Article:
We who lived in concentration camps can remember the men who walked through the huts comforting others, giving away their last piece of bread.  They may have been few in number, but they offer sufficient proof that everything can be taken from a man but one thing: the last of human freedoms—to choose one’s own attitude in any given set of circumstances—to choose one’s own way.

The key to survival was not strength but rather retaining a sense of control over your environment.  Frankl notes Freud held the main drive in life is pleasure and Adler held it is power, but from his experience he states the primary motivation in life is to find a sense of meaning.

Frankl believed meaning can be found in three ways:

·    by interacting authentically with your environment, and with others,

·    by contributing to the world through creativity, and self-expression, and

·    by changing your attitude when faced with a situation or circumstance you cannot change.

“Those who have a why to live,” he said, “can bear with almost any how.”

Think about how Jesus’ life mirrors Frankl’s insight.  Did he interact authentically with the world and with those he met?  Yes.  Did he contribute to it by offering his unique gifts and insights?  Yes.  Did he change his attitude when faced with a situation he could not change?  Join us during Holy Week if you don’t know the answer.

You might say, “Well, having a sense of meaning might be helpful if you are in a prison camp or are the Savior of the world, but my life is fairly comfortable so why should I intentionally set out to seek the metaphysical when all I am focused on is my next smart phone upgrade?” 

Frankl’s response to this is something he called “Sunday neurosis.”  It refers to a feeling people have at the end of the workweek when, during a pause from the daily grind, they have time to realize how empty and meaningless their lives actually are.   To fill this void, Frankl says, we will engage in all sorts of excesses and compensations: neurotic anxiety, avoidance, binge eating, drinking, overworking, and overspending.  It may be a soothing balm in the short term, but does not offer the kind of peace found only in a sense of meaning and purpose.  As a result, we experience a gap between what ought to be or hope to be and who we actually are.  Eventually it becomes unbearable.  The resulting depression tells us something is wrong and changes need to be made.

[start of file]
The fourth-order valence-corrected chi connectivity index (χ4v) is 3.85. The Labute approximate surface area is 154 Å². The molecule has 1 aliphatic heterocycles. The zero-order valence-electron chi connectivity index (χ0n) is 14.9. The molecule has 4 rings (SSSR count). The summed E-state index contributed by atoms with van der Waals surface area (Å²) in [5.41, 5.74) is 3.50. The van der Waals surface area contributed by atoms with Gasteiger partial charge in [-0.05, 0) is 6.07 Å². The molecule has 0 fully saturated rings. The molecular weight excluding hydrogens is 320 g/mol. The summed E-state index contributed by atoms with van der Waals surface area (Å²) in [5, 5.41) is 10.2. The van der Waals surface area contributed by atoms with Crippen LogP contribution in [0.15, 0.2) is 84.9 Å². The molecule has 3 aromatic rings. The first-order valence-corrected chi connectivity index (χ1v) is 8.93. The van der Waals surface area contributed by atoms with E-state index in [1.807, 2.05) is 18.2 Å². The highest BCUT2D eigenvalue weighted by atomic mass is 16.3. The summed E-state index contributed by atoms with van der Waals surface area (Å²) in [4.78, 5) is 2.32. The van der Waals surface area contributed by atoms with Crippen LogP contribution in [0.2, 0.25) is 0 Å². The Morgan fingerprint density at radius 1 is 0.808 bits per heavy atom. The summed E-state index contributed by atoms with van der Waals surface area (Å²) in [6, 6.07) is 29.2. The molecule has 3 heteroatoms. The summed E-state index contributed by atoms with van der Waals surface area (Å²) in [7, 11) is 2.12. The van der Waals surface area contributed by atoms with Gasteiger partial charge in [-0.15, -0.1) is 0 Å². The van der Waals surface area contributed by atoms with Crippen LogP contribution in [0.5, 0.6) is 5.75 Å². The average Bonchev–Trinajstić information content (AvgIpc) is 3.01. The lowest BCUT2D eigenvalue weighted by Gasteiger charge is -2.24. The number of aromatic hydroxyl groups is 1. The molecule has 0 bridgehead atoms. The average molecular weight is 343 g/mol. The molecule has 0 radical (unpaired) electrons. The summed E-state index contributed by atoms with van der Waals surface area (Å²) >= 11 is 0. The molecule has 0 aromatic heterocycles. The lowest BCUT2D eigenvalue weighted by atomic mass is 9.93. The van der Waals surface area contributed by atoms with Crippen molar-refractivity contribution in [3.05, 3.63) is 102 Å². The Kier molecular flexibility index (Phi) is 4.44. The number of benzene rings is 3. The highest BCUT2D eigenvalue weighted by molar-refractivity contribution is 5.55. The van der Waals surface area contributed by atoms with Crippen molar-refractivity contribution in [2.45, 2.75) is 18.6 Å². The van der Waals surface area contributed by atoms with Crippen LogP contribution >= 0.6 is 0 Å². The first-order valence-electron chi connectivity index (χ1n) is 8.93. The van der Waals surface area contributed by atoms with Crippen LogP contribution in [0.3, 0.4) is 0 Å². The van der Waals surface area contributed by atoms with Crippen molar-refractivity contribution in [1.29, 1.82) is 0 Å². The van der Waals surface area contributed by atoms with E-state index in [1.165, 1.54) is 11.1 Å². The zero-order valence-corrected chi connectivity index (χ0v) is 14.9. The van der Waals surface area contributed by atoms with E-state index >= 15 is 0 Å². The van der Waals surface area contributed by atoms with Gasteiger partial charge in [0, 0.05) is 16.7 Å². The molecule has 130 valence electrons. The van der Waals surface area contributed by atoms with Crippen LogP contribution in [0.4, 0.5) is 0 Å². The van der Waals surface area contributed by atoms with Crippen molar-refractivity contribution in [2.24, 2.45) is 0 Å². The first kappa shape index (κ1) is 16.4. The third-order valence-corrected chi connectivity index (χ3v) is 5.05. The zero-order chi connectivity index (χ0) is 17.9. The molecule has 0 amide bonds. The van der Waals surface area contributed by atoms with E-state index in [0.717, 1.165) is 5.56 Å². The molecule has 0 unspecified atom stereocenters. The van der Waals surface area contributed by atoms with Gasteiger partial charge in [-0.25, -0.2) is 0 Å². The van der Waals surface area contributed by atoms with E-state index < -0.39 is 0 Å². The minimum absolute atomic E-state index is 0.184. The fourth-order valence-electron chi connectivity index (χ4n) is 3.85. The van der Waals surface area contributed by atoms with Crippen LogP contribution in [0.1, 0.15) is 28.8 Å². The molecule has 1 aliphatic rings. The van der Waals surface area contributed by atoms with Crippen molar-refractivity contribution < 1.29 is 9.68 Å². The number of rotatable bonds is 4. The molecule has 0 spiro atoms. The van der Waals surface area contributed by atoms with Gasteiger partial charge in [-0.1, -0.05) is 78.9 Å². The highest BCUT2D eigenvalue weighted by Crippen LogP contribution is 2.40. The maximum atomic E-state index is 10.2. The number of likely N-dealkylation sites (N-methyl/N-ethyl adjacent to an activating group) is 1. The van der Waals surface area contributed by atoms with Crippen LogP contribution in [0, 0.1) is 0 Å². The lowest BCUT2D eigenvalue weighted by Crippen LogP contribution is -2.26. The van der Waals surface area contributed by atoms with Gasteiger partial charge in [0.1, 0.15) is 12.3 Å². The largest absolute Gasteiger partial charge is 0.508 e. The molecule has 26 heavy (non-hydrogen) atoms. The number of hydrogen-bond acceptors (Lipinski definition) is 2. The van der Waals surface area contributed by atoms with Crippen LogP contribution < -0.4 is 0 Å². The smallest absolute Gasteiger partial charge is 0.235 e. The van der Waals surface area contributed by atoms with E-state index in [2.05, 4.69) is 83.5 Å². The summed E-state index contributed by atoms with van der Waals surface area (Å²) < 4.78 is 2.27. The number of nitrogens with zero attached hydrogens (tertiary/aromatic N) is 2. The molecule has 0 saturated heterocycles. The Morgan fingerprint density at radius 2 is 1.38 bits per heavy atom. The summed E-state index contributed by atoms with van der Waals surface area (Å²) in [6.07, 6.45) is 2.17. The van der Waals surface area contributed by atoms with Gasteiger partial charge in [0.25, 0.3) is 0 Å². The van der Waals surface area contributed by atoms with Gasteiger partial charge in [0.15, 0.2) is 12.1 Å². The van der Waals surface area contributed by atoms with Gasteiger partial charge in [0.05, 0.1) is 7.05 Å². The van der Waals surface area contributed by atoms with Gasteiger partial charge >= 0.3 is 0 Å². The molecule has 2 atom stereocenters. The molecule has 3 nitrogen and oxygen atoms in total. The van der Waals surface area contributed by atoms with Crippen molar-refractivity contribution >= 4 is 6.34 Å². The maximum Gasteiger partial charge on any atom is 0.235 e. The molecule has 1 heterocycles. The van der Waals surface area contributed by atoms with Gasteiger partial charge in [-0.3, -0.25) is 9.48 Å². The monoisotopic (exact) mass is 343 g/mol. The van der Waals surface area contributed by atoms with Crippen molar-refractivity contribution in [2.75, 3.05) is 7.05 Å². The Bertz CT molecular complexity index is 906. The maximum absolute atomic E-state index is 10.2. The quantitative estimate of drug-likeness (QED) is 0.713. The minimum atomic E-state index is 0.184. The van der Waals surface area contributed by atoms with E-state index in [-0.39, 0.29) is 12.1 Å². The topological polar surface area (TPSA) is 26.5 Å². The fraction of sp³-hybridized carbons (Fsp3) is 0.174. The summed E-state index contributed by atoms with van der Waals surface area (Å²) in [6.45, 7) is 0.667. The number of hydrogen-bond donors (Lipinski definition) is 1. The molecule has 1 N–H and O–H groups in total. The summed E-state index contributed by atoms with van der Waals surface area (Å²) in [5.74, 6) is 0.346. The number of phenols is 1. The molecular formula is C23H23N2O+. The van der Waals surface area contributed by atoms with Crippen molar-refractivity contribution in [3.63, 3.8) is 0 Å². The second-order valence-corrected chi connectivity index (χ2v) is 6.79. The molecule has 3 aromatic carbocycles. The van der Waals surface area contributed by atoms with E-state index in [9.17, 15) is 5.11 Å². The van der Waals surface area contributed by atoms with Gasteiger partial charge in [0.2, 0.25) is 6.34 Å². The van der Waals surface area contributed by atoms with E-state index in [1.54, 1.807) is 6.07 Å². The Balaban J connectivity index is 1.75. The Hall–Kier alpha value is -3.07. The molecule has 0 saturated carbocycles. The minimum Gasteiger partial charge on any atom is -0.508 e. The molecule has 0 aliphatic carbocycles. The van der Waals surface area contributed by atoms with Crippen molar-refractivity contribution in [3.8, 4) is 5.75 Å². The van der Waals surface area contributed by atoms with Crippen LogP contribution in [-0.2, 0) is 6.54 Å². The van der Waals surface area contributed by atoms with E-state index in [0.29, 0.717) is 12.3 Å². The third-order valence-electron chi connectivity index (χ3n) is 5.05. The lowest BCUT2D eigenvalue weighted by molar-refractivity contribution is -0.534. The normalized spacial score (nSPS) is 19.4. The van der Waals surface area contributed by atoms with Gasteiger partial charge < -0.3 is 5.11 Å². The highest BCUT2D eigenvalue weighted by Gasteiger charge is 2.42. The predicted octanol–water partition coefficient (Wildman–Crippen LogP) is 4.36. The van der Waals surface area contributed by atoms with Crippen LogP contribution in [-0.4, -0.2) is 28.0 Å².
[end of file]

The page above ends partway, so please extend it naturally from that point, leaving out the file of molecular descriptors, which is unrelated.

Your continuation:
This, I think, is what brings Nicodemus to Jesus and he senses it immediately.  He compares this search to being ‘born from above’, or, as some translations have it, being ‘born again’.  Unlike the altar calls in churches or the pleas to give your life to Jesus while on a youth retreat, Jesus seems to suggest this transformational experience is beyond our control.  It is like the wind, he says.  It blows from here to there and you know not why, only that it is blowing.  You can choose to go with it or hold firm to where you are. 

The truth is the wind of the Spirit blows more often than we realize.  The opportunity for discovery and renewal and growth is ever before us.  We can allow it to carry us off into a life filled with meaning and purpose or we can remain content to live merely on a physical and material level.  If we learn one thing from Nicodemus it is this: the wind of the Spirit may blow as it will, but a life of intentionality is the sail we hoist to harness it.  You may not know when the wind will blow – when insight and revelation will break into your life – but the chances of catching it are much better if you are looking for it… intentionally.  Are you seeking meaning and purpose in your life?  If so, what are you intentionally doing to find it?   If your answer is “not much,” you might want to make some changes in your life.